Wellington Square reading activities online

The Wellington Square website is designed for use alongside the book components of the Wellington Square Reading Scheme. This scheme provides interesting and lively stories for lower ability readers.

The website is easy to navigate and contains a range of activities to support the teaching of reading skills to pupils with Additional Support Needs.

After logging onto the website, pupils are able to enter the Character pages. The character pages follow the same format and are all updated over the course of a term. Each character area contains an introduction, game, quiz, character information, character facts and character questions.  A coloured logo on each web page specifies the reading level for that page. Vocabulary from that level’s word wall is included in the text and there are links to some of the books the pupils may have read.

Pupils must read each character’s area before attempting the quiz section, as all questions are related to the character information and character facts. The website also has ‘Ask a Question’ which pupils can address to a character and receive a reply on the website the following day.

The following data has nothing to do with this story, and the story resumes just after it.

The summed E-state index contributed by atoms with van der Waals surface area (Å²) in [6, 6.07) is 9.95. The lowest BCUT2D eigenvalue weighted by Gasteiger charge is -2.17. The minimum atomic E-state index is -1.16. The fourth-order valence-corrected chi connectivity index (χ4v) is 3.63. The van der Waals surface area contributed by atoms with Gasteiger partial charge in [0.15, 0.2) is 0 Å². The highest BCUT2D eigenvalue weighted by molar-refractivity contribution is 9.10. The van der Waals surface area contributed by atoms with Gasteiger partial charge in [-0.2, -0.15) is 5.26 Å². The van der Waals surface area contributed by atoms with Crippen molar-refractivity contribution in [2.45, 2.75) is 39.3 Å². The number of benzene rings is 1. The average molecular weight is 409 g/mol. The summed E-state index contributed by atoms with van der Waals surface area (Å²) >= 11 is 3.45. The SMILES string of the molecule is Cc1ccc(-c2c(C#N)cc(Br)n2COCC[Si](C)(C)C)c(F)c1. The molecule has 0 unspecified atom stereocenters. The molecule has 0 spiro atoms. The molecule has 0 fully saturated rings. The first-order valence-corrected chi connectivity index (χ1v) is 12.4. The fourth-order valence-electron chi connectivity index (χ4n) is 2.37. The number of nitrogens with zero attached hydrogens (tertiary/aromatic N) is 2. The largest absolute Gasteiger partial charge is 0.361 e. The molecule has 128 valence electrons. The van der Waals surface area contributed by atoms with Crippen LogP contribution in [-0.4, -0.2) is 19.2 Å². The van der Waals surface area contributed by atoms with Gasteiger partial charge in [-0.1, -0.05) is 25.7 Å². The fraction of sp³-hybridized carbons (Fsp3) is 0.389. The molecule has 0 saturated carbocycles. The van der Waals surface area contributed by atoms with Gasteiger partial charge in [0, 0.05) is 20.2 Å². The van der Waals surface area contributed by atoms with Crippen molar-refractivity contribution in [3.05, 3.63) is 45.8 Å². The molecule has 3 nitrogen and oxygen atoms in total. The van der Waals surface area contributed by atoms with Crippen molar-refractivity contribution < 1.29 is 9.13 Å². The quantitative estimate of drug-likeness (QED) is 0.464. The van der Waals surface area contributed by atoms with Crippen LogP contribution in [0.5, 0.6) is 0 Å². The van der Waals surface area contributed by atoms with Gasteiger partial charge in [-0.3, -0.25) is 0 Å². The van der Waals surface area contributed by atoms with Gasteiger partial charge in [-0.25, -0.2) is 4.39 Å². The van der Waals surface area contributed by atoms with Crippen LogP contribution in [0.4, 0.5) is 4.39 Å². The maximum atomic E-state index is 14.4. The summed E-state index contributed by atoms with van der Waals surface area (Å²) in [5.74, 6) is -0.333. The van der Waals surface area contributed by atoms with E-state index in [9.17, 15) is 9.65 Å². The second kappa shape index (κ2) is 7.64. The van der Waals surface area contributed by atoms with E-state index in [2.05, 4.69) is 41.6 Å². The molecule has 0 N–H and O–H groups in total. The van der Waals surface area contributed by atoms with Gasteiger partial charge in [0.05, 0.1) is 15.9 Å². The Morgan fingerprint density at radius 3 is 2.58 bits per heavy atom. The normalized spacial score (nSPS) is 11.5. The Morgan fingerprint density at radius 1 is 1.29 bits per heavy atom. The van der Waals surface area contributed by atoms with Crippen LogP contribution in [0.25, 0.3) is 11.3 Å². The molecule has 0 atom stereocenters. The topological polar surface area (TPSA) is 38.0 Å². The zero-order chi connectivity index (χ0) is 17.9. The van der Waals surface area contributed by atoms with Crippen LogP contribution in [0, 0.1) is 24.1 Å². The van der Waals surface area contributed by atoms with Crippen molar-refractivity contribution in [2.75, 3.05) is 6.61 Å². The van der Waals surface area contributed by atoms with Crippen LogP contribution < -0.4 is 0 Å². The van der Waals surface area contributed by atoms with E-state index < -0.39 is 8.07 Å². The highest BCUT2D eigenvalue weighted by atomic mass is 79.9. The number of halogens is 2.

These resources could be used in a variety of settings – whole class teaching, group work or independently.  Worth a look!

Dyslexia Awareness Week: Dispelling Myths 1 + 2

Myth: Dyslexia does not exist.

Fact: Dyslexia is one of the most researched and documented conditions that affect children. Over 30 years of independent, scientific, replicated, published research exists on dyslexia.

Myth: Dyslexia is a “catch all” term.

Fact: That was true back in the 1960’s and 1970’s before the research existed. Here is Scotland we have a research-based definition of dyslexia, as follows:

Dyslexia can be described as a continuum of difficulties in learning to read, write and/or spell, which does not respond well to conventional teaching techniques. These difficulties often do not reflect an individual’s cognitive ability and are often not typical of performance in other areas.

The affect of dyslexia as a barrier to learning varies in degree according to the learning environment and the demands of the curriculum as there are associated difficulties such as:

  • auditory and /or visual processing of language-based information
  • phonological awareness
  • oral language skills and reading fluency
  • short-term and working memory
  • sequencing and directionality
  • number skills
  • organisational ability

Motor skills and co-ordination are often affected.

Dyslexia exists in all cultures and across the range of abilities and socio-economic backgrounds.  It is neurological in origin; a hereditary, life-long condition.  Unidentified, dyslexia is likely to result in low self esteem, high stress, atypical behaviour, and low achievement.